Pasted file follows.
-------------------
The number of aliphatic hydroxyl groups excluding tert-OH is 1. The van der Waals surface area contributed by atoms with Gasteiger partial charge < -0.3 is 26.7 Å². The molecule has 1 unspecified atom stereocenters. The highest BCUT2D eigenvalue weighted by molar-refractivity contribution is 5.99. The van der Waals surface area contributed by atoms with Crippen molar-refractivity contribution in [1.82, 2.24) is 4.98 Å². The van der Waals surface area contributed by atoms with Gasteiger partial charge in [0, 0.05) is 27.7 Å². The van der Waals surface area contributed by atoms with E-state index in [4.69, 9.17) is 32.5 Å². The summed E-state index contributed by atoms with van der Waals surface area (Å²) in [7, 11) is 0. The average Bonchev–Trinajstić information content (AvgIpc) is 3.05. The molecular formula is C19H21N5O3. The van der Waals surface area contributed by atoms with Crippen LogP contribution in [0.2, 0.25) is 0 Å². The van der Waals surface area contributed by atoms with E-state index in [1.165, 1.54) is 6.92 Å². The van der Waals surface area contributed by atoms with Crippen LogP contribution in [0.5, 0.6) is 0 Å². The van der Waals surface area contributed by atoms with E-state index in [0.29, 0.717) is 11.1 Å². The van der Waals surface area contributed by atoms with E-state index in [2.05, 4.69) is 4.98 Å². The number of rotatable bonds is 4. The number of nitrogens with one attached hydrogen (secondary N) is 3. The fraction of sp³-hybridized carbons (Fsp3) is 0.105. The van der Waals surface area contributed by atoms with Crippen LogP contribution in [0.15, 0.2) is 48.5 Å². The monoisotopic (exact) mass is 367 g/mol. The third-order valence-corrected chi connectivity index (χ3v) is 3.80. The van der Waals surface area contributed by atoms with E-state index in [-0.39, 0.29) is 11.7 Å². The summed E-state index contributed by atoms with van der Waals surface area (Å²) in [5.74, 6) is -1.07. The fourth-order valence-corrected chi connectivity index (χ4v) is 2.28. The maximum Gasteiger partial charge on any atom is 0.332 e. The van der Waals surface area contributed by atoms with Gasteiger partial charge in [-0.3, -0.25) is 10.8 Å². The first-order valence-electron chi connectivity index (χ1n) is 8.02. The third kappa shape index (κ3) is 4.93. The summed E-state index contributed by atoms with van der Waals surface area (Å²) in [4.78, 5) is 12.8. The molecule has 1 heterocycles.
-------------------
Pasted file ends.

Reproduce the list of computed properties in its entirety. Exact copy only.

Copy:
The number of aliphatic hydroxyl groups excluding tert-OH is 1. The van der Waals surface area contributed by atoms with Gasteiger partial charge < -0.3 is 26.7 Å². The molecule has 1 unspecified atom stereocenters. The highest BCUT2D eigenvalue weighted by molar-refractivity contribution is 5.99. The van der Waals surface area contributed by atoms with Crippen molar-refractivity contribution in [1.82, 2.24) is 4.98 Å². The van der Waals surface area contributed by atoms with Gasteiger partial charge in [0, 0.05) is 27.7 Å². The van der Waals surface area contributed by atoms with E-state index in [4.69, 9.17) is 32.5 Å². The summed E-state index contributed by atoms with van der Waals surface area (Å²) in [7, 11) is 0. The average Bonchev–Trinajstić information content (AvgIpc) is 3.05. The molecular formula is C19H21N5O3. The van der Waals surface area contributed by atoms with Crippen LogP contribution in [0.2, 0.25) is 0 Å². The van der Waals surface area contributed by atoms with E-state index in [1.165, 1.54) is 6.92 Å². The van der Waals surface area contributed by atoms with Crippen LogP contribution in [0.5, 0.6) is 0 Å². The van der Waals surface area contributed by atoms with E-state index in [0.29, 0.717) is 11.1 Å². The van der Waals surface area contributed by atoms with E-state index in [2.05, 4.69) is 4.98 Å². The number of rotatable bonds is 4. The number of nitrogens with one attached hydrogen (secondary N) is 3. The fraction of sp³-hybridized carbons (Fsp3) is 0.105. The van der Waals surface area contributed by atoms with Crippen LogP contribution in [0.15, 0.2) is 48.5 Å². The monoisotopic (exact) mass is 367 g/mol. The third-order valence-corrected chi connectivity index (χ3v) is 3.80. The van der Waals surface area contributed by atoms with E-state index in [-0.39, 0.29) is 11.7 Å². The summed E-state index contributed by atoms with van der Waals surface area (Å²) in [5.74, 6) is -1.07. The fourth-order valence-corrected chi connectivity index (χ4v) is 2.28. The maximum Gasteiger partial charge on any atom is 0.332 e. The van der Waals surface area contributed by atoms with Gasteiger partial charge in [-0.3, -0.25) is 10.8 Å². The first-order valence-electron chi connectivity index (χ1n) is 8.02. The third kappa shape index (κ3) is 4.93. The summed E-state index contributed by atoms with van der Waals surface area (Å²) in [4.78, 5) is 12.8. The molecule has 1 heterocycles.